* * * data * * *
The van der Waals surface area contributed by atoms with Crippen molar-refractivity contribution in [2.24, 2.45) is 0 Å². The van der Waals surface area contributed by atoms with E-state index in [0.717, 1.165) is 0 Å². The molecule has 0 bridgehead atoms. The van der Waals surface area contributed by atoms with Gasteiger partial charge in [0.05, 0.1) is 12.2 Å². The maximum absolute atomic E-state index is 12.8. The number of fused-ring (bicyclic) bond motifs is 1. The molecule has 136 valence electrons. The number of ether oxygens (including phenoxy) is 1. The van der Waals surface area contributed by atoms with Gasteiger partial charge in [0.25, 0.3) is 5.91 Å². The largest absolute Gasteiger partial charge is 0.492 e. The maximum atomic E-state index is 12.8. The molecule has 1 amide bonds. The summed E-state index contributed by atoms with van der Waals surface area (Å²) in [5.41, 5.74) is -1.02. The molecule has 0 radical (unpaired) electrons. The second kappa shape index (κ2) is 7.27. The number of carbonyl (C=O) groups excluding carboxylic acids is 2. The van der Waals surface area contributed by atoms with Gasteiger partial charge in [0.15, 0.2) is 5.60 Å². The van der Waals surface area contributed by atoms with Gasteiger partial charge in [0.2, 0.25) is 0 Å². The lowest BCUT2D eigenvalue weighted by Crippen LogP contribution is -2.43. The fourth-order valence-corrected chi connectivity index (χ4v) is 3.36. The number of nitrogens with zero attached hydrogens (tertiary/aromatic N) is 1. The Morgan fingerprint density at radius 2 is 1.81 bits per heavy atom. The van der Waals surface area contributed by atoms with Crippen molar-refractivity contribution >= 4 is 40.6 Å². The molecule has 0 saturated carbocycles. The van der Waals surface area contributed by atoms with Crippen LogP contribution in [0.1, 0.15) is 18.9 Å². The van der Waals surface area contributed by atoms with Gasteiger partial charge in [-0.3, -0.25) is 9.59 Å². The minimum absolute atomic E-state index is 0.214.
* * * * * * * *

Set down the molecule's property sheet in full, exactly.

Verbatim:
The van der Waals surface area contributed by atoms with Crippen molar-refractivity contribution in [2.24, 2.45) is 0 Å². The van der Waals surface area contributed by atoms with E-state index in [0.717, 1.165) is 0 Å². The molecule has 0 bridgehead atoms. The van der Waals surface area contributed by atoms with Gasteiger partial charge in [0.05, 0.1) is 12.2 Å². The maximum absolute atomic E-state index is 12.8. The number of fused-ring (bicyclic) bond motifs is 1. The molecule has 136 valence electrons. The number of ether oxygens (including phenoxy) is 1. The van der Waals surface area contributed by atoms with Gasteiger partial charge in [0.25, 0.3) is 5.91 Å². The largest absolute Gasteiger partial charge is 0.492 e. The maximum atomic E-state index is 12.8. The molecule has 1 amide bonds. The summed E-state index contributed by atoms with van der Waals surface area (Å²) in [5.41, 5.74) is -1.02. The molecule has 0 radical (unpaired) electrons. The second kappa shape index (κ2) is 7.27. The number of carbonyl (C=O) groups excluding carboxylic acids is 2. The van der Waals surface area contributed by atoms with Gasteiger partial charge in [0.15, 0.2) is 5.60 Å². The van der Waals surface area contributed by atoms with Gasteiger partial charge in [0.2, 0.25) is 0 Å². The lowest BCUT2D eigenvalue weighted by Crippen LogP contribution is -2.43. The fourth-order valence-corrected chi connectivity index (χ4v) is 3.36. The number of nitrogens with zero attached hydrogens (tertiary/aromatic N) is 1. The Morgan fingerprint density at radius 2 is 1.81 bits per heavy atom. The van der Waals surface area contributed by atoms with Crippen molar-refractivity contribution >= 4 is 40.6 Å². The molecule has 0 saturated carbocycles. The van der Waals surface area contributed by atoms with Crippen LogP contribution in [0.1, 0.15) is 18.9 Å². The van der Waals surface area contributed by atoms with Gasteiger partial charge in [-0.3, -0.25) is 9.59 Å². The minimum absolute atomic E-state index is 0.214.